Mol Cell Proteomics. 2017 Jun;16(6):1162-1171

Neprosin, a Selective Prolyl Endoprotease for Bottom-up Proteomics and Histone Mapping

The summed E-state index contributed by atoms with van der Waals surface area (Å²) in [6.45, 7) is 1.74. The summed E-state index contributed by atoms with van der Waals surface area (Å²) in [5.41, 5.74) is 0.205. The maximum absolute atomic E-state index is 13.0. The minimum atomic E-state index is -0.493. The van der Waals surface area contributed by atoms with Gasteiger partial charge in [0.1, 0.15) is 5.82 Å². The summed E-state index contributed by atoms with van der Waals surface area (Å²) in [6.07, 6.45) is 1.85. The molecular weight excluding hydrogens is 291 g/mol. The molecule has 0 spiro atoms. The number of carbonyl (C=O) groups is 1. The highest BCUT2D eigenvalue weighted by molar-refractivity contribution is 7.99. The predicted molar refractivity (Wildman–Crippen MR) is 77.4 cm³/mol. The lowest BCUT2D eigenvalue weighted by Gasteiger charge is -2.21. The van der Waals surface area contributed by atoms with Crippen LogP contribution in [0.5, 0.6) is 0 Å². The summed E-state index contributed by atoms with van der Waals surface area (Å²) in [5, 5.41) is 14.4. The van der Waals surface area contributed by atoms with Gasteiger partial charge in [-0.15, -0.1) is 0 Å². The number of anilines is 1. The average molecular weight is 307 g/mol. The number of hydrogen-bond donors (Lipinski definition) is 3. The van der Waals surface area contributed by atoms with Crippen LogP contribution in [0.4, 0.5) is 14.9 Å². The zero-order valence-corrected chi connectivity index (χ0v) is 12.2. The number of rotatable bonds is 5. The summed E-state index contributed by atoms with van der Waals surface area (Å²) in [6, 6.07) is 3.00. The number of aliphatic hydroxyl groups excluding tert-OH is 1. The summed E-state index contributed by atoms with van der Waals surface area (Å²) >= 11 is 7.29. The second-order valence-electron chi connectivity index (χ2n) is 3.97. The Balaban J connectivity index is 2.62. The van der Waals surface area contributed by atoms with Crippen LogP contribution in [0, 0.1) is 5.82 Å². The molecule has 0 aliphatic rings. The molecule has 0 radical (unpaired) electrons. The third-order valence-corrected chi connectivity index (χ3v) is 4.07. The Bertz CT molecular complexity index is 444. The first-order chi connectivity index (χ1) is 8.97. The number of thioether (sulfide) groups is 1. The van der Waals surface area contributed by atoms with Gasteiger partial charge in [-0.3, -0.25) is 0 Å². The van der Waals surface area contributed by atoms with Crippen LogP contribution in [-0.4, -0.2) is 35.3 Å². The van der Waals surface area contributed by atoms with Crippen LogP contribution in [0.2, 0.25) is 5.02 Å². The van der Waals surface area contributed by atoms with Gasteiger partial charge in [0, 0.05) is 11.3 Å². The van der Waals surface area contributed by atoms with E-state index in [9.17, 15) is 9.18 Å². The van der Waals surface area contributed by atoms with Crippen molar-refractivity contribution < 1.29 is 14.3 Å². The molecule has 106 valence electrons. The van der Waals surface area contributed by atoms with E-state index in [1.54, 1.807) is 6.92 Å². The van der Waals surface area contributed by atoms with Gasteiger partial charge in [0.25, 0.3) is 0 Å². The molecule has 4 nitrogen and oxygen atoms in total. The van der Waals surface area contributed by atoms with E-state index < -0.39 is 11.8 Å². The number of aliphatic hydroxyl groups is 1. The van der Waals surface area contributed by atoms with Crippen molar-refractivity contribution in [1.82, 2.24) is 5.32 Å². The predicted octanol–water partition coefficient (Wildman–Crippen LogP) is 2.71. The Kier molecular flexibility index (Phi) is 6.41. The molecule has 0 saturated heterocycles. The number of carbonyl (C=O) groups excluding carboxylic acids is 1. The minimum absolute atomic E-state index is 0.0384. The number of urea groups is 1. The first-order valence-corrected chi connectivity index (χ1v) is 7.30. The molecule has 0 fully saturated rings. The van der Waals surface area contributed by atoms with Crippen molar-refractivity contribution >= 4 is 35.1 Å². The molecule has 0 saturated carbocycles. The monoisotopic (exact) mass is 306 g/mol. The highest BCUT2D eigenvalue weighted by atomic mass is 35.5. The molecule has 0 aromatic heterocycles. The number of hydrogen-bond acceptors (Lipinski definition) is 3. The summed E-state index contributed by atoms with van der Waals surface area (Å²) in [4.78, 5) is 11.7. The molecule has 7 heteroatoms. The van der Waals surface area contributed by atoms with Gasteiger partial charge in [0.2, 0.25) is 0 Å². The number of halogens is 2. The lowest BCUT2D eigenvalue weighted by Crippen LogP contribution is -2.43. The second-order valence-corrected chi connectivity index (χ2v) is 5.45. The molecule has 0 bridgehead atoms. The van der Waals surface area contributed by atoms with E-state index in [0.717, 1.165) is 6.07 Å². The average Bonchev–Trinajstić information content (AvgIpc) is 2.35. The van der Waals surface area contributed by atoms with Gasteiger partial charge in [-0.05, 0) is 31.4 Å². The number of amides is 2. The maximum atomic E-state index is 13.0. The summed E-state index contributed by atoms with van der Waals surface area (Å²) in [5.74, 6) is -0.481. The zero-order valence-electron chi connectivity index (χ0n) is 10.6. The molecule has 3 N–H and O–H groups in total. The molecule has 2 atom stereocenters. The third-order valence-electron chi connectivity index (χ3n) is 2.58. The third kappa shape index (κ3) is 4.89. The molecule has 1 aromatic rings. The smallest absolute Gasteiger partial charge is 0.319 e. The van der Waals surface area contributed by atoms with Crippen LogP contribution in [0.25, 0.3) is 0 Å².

Trypsin dominates bottom-up proteomics, but there are reasons to consider alternative enzymes. Improving sequence coverage, exposing proteomic "dark matter," and clustering post-translational modifications in different ways and with higher-order drive the pursuit of reagents complementary to trypsin. Additionally, enzymes that are easy to use and generate larger peptides that capitalize upon newer fragmentation technologies should have a place in proteomics. We expressed and characterized recombinant neprosin, a novel prolyl endoprotease of the DUF239 family, which preferentially cleaves C-terminal to proline residues under highly acidic conditions. Cleavage also occurs C-terminal to alanine with some frequency, but with an intriguingly high "skipping rate." Digestion proceeds to a stable end point, resulting in an average peptide mass of 2521 units and a higher dependence upon electron-transfer dissociation for peptide-spectrum matches. In contrast to most proline-cleaving enzymes, neprosin effectively degrades proteins of any size. For 1251 HeLa cell proteins identified in common using trypsin, Lys-C, and neprosin, almost 50% of the neprosin sequence contribution is unique. The high average peptide mass coupled with cleavage at residues not usually modified provide new opportunities for profiling clusters of post-translational modifications. We show that neprosin is a useful reagent for reading epigenetic marks on histones. It generates peptide 1-38 of histone H3 and peptide 1-32 of histone H4 in a single digest, permitting the analysis of co-occurring post-translational modifications in these important N-terminal tails.

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